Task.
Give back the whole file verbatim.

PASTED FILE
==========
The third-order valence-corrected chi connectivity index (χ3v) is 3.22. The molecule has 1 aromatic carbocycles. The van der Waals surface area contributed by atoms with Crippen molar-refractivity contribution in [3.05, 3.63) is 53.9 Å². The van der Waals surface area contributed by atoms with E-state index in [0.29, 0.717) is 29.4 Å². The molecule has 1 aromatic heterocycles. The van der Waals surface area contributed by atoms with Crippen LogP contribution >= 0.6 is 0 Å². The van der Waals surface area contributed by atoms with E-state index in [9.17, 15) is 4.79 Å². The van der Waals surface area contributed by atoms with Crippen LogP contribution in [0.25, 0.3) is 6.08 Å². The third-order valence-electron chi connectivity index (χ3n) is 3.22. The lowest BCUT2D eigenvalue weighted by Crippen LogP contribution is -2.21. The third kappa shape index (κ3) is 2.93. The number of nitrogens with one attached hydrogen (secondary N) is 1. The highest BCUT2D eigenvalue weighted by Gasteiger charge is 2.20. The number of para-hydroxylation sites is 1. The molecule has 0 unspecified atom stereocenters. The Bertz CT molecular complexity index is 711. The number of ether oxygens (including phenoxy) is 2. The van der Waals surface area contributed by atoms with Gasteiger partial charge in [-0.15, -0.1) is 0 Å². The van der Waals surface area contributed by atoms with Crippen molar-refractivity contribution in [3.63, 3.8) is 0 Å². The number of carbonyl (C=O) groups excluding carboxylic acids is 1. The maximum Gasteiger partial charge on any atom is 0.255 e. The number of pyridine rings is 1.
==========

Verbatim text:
The third-order valence-corrected chi connectivity index (χ3v) is 3.22. The molecule has 1 aromatic carbocycles. The van der Waals surface area contributed by atoms with Crippen molar-refractivity contribution in [3.05, 3.63) is 53.9 Å². The van der Waals surface area contributed by atoms with E-state index in [0.29, 0.717) is 29.4 Å². The molecule has 1 aromatic heterocycles. The van der Waals surface area contributed by atoms with Crippen LogP contribution >= 0.6 is 0 Å². The van der Waals surface area contributed by atoms with E-state index in [9.17, 15) is 4.79 Å². The van der Waals surface area contributed by atoms with Crippen LogP contribution in [0.25, 0.3) is 6.08 Å². The third-order valence-electron chi connectivity index (χ3n) is 3.22. The lowest BCUT2D eigenvalue weighted by Crippen LogP contribution is -2.21. The third kappa shape index (κ3) is 2.93. The number of nitrogens with one attached hydrogen (secondary N) is 1. The highest BCUT2D eigenvalue weighted by Gasteiger charge is 2.20. The number of para-hydroxylation sites is 1. The molecule has 0 unspecified atom stereocenters. The Bertz CT molecular complexity index is 711. The number of ether oxygens (including phenoxy) is 2. The van der Waals surface area contributed by atoms with Gasteiger partial charge in [-0.15, -0.1) is 0 Å². The van der Waals surface area contributed by atoms with Crippen molar-refractivity contribution in [3.63, 3.8) is 0 Å². The number of carbonyl (C=O) groups excluding carboxylic acids is 1. The maximum Gasteiger partial charge on any atom is 0.255 e. The number of pyridine rings is 1.